The detailed process by which early galaxies formed is an open question in astrophysics. Theories can be divided into two categories: top-down and bottom-up. In top-down correlations (such as the Eggen–Lynden-Bell–Sandage [ELS] model), protogalaxies form in a large-scale simultaneous collapse lasting about one hundred million years. In bottom-up theories (such as the Searle-Zinn [SZ] model), small structures such as globular clusters form first, and then a number of such bodies accrete to form a larger galaxy.
Once protogalaxies began to form and contract, the first halo stars (called Population III stars) appeared within them. These were composed almost entirely of hydrogen and helium, and may have been massive. If so, these huge stars would have quickly consumed their supply of fuel and became supernovae, releasing heavy elements into the interstellar medium. This first generation of stars re-ionized the surrounding neutral hydrogen, creating expanding bubbles of space through which light could readily travel.
In June 2015, astronomers reported evidence for Population III stars in the Cosmos Redshift 7 galaxy at z = 6.60. Such stars are likely to have existed in the very early universe (i.e., at high redshift), and may have started the production of chemical elements heavier than hydrogen that are needed for the later formation of planets and life as we know it.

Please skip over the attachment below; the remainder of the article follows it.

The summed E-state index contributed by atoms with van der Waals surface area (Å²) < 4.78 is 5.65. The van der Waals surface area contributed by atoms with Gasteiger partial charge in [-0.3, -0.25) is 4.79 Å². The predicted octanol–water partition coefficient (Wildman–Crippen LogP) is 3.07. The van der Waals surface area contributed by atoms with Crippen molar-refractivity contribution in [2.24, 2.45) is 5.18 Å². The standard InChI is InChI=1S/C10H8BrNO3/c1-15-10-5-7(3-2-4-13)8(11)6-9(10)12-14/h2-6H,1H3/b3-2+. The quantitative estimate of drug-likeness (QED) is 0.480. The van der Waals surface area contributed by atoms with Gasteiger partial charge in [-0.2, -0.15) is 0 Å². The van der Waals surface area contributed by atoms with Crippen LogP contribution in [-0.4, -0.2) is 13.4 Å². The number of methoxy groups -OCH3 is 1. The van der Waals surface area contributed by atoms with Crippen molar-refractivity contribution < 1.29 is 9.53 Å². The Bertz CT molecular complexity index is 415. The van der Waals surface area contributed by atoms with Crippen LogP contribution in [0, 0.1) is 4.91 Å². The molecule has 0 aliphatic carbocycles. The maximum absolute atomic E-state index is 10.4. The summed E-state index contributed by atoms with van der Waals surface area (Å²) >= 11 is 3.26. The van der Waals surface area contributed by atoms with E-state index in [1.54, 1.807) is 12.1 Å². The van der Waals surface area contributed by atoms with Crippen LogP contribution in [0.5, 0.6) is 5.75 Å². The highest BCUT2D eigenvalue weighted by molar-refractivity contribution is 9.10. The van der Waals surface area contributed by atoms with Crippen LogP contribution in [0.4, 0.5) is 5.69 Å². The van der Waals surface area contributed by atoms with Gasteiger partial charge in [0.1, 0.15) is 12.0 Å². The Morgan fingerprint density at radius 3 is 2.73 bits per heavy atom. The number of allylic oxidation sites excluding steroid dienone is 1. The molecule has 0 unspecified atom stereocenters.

Within a billion years of a galaxy's formation, key structures begin to appear. Globular clusters, the central supermassive black hole, and a galactic bulge of metal-poor Population II stars form. The creation of a supermassive black hole appears to play a key role in actively regulating the growth of galaxies by limiting the total amount of additional matter added. During this early epoch, galaxies undergo a major burst of star formation.
During the following two billion years, the accumulated matter settles into a galactic disc. A galaxy will continue to absorb infalling material from high-velocity clouds and dwarf galaxies throughout its life. This matter is mostly hydrogen and helium. The cycle of stellar birth and death slowly increases the abundance of heavy elements, eventually allowing the formation of planets.
The evolution of galaxies can be significantly affected by interactions and collisions. Mergers of galaxies were common during the early epoch, and the majority of galaxies were peculiar in morphology. Given the distances between the stars, the great majority of stellar systems in colliding galaxies will be unaffected. However, gravitational stripping of the interstellar gas and dust that makes up the spiral arms produces a long train of stars known as tidal tails. Examples of these formations can be seen in NGC 4676 or the Antennae Galaxies.